Annual leave entitlement

As the employer, you must grant an employee 21 consecutive days' paid annual leave every annual leave cycle; and you pay for the number of normal working days that fall within that period.Annual leave is accrued, with employees starting their annual leave cycle at zero. This increases as time passes and maxes out 12 months later, which marks the end of the annual leave cycle.The BCEA allows the accrual of annual leave to be calculated in one of two ways:
  • By agreement, one day of annual leave on full remuneration for every 17 days worked and
  • By agreement, one hour of annual leave on full remuneration for every 17 hours worked.

The right to take annual leave on consecutive days

Employees are entitled to take annual leaves accumulated in one annual leave cycle on consecutive days. In other words, if they accumulated 15 annual leaves, they can take 15 consecutive days as annual leave.

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Legal requirement to grant annual leave

If an employee cannot take annual leave in one cycle, the unused leave is carried over to the next cycle. You must grant annual leave if your employee asks to take it within the first six months of the new cycle. This is a legal obligation.

Annual leave during the period of notice

You cannot force an employee to take annual leave during a period of notice of employment termination. They are not allowed to take annual leave voluntarily either.

Annual leave and unpaid leave

You must give your permission if your employee were to make a written request to take leave during a period of unpaid leave.

Annual leave and public holidays

You must grant an employee an additional day of paid leave if a public holiday falls on a day during an employee's annual leave on which they would ordinarily have worked.

Working during annual leave

You may not require or allow an employee to work during any period of annual leave. If they are on annual leave, they are not meant to be working.

Annual leave and the necessity of agreement between employer and employee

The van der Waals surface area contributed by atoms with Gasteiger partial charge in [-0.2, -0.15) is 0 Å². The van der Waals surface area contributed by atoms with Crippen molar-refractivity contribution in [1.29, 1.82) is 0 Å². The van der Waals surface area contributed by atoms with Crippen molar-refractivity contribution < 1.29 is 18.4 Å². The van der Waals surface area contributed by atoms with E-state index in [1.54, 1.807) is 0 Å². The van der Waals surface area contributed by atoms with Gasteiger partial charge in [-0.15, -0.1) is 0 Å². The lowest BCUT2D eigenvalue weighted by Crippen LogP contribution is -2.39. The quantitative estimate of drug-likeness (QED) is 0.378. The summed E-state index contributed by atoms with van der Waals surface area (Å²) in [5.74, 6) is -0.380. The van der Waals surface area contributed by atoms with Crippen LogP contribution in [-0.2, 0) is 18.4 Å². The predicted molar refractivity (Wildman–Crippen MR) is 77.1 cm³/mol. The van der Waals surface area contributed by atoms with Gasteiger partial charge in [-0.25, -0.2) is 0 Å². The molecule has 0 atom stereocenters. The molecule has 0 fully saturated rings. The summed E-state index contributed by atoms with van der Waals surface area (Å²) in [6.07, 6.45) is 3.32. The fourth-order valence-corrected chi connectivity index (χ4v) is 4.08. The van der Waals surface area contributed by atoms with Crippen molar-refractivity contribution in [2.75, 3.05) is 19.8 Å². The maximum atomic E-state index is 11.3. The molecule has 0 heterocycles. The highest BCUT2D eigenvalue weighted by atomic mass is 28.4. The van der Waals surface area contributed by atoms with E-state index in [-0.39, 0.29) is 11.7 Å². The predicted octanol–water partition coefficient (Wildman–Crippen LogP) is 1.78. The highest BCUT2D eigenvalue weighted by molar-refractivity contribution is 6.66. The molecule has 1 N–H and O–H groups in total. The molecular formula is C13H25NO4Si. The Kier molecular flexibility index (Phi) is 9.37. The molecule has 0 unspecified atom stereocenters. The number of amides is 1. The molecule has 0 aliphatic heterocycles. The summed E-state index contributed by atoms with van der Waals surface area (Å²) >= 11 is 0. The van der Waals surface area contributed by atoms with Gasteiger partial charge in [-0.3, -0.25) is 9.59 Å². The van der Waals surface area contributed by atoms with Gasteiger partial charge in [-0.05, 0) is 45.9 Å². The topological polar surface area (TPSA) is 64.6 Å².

Annual leave must always be taken based on an agreement between the employer and employee. If you haven’t made such an agreement, then the employee will have to take their annual leave at the time suitable to you, provided you adhere to the stipulations of BCEA.

Exchanging annual leave for cash

Paid leave cannot be exchanged for cash except upon termination of employment.

Paid Leave: Sick leave policy in South Africa

On top of paid annual leave, your employee is also entitled to paid sick leave equal to:
  • The number of days they normally work in a six-week period and
  • The amount they would ordinarily receive for work on that day.
Pay must be given on your employee’s usual pay day.Like the annual leave policy, sick leave is also given in cycles. One sick leave cycle is the equivalent of 36 months (three years) of employment with the same employer, calculated from the employee's start date or the completion of their prior sick leave cycle.In other words, if your employee is working a five-day week, then they are entitled to 30 days of fully paid sick leave every 36 months. If they work a six-day week, then they are entitled to 36 days of fully paid sick leave every 36 months.Remember that the cycle lasts 36 months of continuous employment, which means that if your employee uses all 30 or 36 days within the first year (whichever is appropriate based on the number of hours worked), they have no more paid sick leave available until the cycle resets. Should they need sick leave the following year, they will have to take unpaid leave.

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Also, during the first six months of employment, your employee is entitled to only one day's paid sick leave for every 26 days they worked. Any sick leave days they take during this period will be deducted from the full 36 months’ entitlement.It isn’t until the first working day of their seventh month with the same employer that the balance of the full entitlement becomes available to them. They can then use those fully paid sick leave days whenever they need to over the course of the next 2.5 years (or three years, if they’re already on their second cycle).Finally, the BCEA allows for some flexibility. For example, your employee may prefer to receive only 75% of their pay when they take sick leave, in return for an increase in their sick leave entitlement to 37.5 or even 45 days of paid sick leave in every three-year cycle.

Unpaid Leave: Maternity leave policy in South Africa